Ras Abu Sbitan (Olive Terminal), Sheikh Saed
Routine crossing of children and adults. No long lines.
Three border policemen descend to the road behind the checkpoint and improvise a checking point for vehicles. Their presence is masterful and proclaims power. We observed the checking of one vehicle which concluded with appropriation of the driver's ID, followed by whispering on the walkie-talkie, and continuing delay until the policeman was satisfied, whereupon he walked with demonstrative slowness to return the ID to the driver.
When we arrived the first and third lanes were operating. The third lane was strictly restricted to pupils and entrance to the DCO -- no adults were allowed to cross there -- but even so, at this morning hour, the line grew.
But then, this lane was also closed, and the children had to join the single remaining line. The line extended from the space in front of the turnstile, and spilled over into the winding path in front of the turnstiles. New arrivals tried their luck in the second lane but to no avail. Since there's no connection between the opening of the turnstile and the red/green light above it, it was impossible to tell whether the position is open or closed. No one bothered to inform those waiting -- a humiliating and insulting situation which feeds the anger of those allowed to cross. And we cringe.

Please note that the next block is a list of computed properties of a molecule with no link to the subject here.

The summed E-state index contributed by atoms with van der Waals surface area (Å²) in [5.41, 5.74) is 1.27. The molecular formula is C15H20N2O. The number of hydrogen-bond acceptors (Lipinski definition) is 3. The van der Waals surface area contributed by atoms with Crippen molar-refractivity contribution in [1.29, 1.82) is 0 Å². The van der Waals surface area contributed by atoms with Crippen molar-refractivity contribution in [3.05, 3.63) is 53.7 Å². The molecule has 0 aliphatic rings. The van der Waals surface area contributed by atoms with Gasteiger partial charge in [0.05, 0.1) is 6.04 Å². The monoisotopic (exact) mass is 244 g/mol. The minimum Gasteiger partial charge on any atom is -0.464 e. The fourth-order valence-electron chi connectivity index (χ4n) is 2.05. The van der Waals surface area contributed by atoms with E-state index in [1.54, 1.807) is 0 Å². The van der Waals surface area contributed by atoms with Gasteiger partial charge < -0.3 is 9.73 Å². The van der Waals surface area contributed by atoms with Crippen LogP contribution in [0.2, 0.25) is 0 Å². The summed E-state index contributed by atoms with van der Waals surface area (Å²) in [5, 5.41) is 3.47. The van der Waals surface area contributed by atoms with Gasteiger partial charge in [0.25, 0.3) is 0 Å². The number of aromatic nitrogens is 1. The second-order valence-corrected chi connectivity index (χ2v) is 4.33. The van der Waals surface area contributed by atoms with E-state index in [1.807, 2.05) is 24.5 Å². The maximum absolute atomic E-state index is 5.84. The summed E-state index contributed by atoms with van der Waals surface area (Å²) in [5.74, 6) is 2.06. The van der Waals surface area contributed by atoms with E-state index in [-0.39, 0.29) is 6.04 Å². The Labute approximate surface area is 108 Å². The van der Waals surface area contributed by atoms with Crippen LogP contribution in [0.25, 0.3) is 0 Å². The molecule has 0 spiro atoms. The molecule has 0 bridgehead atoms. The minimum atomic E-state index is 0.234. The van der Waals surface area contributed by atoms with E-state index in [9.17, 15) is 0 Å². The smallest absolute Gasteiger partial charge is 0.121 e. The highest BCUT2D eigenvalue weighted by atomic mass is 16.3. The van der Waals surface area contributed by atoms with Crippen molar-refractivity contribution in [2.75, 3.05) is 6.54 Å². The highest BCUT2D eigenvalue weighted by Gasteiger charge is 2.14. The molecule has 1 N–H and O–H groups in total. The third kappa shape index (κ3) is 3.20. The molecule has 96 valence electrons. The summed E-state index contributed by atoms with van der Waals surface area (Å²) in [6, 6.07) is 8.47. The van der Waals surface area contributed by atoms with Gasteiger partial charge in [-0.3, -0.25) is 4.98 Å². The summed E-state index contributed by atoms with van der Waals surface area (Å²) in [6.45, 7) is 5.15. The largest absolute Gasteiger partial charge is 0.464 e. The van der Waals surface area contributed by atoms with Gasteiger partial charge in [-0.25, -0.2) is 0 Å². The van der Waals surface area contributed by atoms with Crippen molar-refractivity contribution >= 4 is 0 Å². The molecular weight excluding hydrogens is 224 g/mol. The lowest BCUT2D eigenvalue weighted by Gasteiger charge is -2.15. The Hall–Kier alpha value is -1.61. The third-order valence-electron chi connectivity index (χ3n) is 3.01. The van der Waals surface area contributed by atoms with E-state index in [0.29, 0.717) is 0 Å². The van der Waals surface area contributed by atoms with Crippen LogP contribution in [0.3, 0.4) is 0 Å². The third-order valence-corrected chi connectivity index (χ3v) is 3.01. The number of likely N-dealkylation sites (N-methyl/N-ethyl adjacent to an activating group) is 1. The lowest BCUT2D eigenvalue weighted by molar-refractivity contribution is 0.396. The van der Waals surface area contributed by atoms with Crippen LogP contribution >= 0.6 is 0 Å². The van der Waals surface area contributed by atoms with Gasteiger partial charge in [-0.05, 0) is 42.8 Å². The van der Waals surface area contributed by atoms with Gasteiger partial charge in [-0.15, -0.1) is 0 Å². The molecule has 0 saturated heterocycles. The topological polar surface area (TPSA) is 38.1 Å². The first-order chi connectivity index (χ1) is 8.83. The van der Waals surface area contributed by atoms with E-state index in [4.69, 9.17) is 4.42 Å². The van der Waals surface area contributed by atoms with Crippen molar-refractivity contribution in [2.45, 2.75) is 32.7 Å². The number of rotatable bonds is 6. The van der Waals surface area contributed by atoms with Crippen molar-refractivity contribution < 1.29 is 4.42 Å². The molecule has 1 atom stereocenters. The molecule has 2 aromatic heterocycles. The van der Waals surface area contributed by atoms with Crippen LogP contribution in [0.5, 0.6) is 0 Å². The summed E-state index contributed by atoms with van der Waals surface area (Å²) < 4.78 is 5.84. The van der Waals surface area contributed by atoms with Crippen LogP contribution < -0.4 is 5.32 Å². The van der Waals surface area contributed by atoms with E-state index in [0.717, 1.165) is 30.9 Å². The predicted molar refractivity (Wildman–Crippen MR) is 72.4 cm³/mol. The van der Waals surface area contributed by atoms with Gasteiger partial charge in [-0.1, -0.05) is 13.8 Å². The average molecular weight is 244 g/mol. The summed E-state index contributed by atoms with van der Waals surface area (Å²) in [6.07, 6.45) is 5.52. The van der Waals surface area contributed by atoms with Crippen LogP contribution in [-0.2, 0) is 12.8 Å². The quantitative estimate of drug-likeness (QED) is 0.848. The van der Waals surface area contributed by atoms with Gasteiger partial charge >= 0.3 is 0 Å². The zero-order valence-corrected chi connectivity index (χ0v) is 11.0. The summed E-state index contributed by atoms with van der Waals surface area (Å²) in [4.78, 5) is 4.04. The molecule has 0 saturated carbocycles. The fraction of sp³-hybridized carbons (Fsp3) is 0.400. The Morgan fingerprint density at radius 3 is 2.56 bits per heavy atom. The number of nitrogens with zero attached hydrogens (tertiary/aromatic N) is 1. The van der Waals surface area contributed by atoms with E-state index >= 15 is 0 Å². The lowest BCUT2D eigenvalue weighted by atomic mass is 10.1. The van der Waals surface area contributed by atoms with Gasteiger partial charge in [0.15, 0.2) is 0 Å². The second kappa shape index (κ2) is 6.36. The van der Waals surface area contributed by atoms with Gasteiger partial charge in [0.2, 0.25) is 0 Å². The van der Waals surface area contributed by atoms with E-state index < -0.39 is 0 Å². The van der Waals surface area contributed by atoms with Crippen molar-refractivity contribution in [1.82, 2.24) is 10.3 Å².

Without any announcement, the second position was suddenly opened for 10 minutes, significantly reducing the line, until it was closed again and the line lengthened once more.
A blind woman on her way to hospital struggled to cope with the turnstiles, and other women tried to help her. When she reached the checking point, something in her papers failed to satisfy the soldier and she was turned back. At this point people waiting in line asked us to help her exit the checkpoint. We accompanied her and, with the help of a young Palestinian who was also helping others, we learned that her permit had expired 2 days ago.
We called Hanna Barag, and sat down to wait with the woman in the waiting area (surrounded by the sharp stench of urine). Meanwhile a man with a cart arrives, tries to buzz his entrance through the gate, but to no avail -- there's no one sitting in the "aquarium" to respond.
Hanna informs us that the computers at the health centre in Beth-El have crashed. We decided to enter the DCO offices with the woman to try and persuade them to let this blind woman cross. We encountered a female soldier who dealt with the case pleasantly and politely. The woman did not have a summons from the hospital -- she said the soldiers at the DCO had taken it. After some time it turned out that she did not have an appointment for today, and she was sent home.
Was she confused about the date? Did she fail to understand that she was at the Olive Terminal instead of the Ezyon DCO to which she officially belongs? Was she trying to reach the hospital by a shorter route? In addition to the miseries of blindness and loneliness, she must bear the additional burden of an occupation which deprives her of the right to reach her destination by a shorter and free route.